A social and solidarity economy meets development cooperation

SOS Faim
03 August 2017
In a video clip (in French with English subtitles), SOS Faim shows how Autre Terre has successfully managed to combine economic and social interests, even in the South.

The social economy is not a recent phenomenon. The inclusive and cooperative mindset which is the basis of the social economy is as old as humanity itself. The social and solidarity economy, which emerged in the 1970s, is a term which casts a wide net. It encompasses various forms of businesses in just about all sectors, and includes all kinds of people. Nonetheless, the book Économie sociale et solidaire, under the coordination of Jacques Defourny, demonstrates the common trait which links these diverse groups: collective solidarity.

Third pillar

The social economy is often seen as the "third pillar" between the private sector and the public sector. It differentiates itself from "conventional" private businesses by (1) its social purpose, (2) the democratic decision-making process and (3) the distribution of incomes, whereby people take priority over capital. The main difference between the social economy and the private sector is budget autonomy.

It is an interesting model! In the context of the EU-financed project SUSY (SUstainable and Solidarity economY), SOS Faim demonstrates how the model works using the work of a member of Groupe Terre. This group is made up of 10 social businesses which work in various sectors in Belgium (recycling of clothing, paper, etc.) and employs 350 people. Autre Terre, the organisation which is the focus of the video clip, is an NGO under Belgian law which has set up a range of activities under the umbrella of the social and solidarity economy. The company is based in Liege and works in Wallonia and Brussels, but also in West Africa and Latin America. In West Africa and in Peru, the most important sectors for the NGO are waste processing in urban areas, and agroecology.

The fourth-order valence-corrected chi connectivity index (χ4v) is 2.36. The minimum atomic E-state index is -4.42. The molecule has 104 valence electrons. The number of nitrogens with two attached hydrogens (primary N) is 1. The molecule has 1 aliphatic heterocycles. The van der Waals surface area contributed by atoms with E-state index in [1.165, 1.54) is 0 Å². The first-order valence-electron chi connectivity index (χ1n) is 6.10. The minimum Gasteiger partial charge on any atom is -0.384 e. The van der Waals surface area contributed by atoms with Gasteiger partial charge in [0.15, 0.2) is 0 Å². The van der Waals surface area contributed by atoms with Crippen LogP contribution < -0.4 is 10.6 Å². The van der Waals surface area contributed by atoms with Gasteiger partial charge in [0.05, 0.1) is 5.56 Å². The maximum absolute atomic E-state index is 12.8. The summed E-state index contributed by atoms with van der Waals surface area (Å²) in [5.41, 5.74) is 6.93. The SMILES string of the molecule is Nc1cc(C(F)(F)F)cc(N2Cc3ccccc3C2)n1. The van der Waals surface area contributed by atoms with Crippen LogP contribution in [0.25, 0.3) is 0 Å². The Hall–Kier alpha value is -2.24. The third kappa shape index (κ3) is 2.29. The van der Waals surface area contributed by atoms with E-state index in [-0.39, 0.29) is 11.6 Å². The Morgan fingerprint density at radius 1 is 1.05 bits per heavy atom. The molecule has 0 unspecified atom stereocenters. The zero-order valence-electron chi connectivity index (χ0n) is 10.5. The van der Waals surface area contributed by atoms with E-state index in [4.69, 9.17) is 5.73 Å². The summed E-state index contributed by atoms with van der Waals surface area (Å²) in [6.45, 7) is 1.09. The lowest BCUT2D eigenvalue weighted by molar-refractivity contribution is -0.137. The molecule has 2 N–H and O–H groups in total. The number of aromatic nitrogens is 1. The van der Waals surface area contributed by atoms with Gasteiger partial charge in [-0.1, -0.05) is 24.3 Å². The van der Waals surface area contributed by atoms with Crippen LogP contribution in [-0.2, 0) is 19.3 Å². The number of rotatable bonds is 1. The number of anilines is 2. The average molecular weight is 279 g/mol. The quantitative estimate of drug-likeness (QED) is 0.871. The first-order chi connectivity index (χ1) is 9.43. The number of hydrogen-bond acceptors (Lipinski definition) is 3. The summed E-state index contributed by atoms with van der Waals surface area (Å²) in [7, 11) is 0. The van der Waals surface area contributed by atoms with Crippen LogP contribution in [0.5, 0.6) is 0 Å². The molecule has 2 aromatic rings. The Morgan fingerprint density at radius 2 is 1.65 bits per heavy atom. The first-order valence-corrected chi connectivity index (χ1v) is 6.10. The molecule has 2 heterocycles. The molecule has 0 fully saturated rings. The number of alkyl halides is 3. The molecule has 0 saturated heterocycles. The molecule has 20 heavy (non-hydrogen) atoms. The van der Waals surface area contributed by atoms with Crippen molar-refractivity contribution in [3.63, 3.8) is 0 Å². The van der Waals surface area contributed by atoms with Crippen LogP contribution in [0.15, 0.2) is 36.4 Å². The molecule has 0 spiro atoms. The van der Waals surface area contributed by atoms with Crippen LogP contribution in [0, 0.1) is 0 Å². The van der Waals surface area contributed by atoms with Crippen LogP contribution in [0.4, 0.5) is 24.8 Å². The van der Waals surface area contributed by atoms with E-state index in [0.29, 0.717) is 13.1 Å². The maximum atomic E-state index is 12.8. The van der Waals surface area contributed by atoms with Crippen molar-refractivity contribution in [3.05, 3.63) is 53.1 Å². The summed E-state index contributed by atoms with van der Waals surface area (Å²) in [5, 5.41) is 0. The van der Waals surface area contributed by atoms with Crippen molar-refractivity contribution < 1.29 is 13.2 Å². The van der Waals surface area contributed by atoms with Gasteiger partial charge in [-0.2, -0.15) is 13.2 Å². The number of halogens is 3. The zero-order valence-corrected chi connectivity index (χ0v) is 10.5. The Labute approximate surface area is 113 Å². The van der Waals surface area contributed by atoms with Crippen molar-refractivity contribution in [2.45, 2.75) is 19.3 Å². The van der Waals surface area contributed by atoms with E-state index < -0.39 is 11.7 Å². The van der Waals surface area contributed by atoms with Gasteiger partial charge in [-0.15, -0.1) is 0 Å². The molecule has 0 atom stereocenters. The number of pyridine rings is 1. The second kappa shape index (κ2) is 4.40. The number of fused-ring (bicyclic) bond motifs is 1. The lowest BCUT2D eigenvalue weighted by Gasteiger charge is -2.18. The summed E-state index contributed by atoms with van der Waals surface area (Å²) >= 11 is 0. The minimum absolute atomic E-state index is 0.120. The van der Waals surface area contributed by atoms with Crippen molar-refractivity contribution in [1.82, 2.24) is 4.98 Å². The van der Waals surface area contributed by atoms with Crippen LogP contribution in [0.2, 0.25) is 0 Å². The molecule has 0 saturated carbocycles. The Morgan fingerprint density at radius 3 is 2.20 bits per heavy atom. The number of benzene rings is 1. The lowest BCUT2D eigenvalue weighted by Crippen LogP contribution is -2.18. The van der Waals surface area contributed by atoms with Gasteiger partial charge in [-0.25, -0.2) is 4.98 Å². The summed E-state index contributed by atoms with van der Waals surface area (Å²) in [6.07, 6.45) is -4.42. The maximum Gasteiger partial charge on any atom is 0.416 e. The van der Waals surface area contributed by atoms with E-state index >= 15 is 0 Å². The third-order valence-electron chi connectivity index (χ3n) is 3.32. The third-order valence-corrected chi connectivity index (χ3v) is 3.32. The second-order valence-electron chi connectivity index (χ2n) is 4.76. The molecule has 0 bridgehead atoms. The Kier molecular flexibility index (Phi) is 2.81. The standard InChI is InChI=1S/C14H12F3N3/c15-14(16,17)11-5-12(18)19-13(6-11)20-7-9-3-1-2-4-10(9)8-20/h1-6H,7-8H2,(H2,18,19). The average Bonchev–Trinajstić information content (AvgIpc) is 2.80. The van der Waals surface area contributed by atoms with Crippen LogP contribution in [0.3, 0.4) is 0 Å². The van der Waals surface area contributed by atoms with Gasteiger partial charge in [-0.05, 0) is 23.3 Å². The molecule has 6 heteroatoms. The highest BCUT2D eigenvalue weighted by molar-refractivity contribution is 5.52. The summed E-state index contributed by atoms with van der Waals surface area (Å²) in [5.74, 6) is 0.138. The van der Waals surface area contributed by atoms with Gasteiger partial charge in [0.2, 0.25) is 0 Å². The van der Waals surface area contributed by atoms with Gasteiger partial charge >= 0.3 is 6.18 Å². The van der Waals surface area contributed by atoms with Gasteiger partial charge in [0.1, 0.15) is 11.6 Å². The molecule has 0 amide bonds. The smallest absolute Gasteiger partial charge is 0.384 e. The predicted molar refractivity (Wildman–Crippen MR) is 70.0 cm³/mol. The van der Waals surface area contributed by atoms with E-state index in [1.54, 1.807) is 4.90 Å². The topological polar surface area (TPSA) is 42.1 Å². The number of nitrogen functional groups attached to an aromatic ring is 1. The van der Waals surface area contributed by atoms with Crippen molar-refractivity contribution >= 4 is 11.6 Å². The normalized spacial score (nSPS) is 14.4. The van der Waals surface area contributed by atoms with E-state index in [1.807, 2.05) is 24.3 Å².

Social economy differentiates itself from "conventional" private businesses by (1) its social purpose, (2) the democratic decision-making process and (3) the distribution of incomes, whereby people take priority over capital.

The economy in the service of people

With this video clip, SOS Faim wanted to show how Autre Terre has successfully managed to combine economic and social interests, and the benefits provided when the social and solidarity economy goes hand in hand with international cooperation. The economic aspect is at play everywhere, since all the projects supported by Autre Terre are focused on setting up an economic structure which is more or less viable. Nonetheless, the main priority is to enable the local population to determine its own local economic course, and ensure that the economy is at its service. The social aspect is therefore just as important as the economic aspect. Consequently, Autre Terre does not develop its own economic activities. It strives to set up joint programmes with local organisations in West Africa and Peru, starting from economic initiatives with a social purpose. The NGO intends to build on the good practices of its partners in the South, and share its own good experiences.

Social economy
Back Economy
Imprimer
About the same theme - Article 5 /4 Rural areas: an engine for employment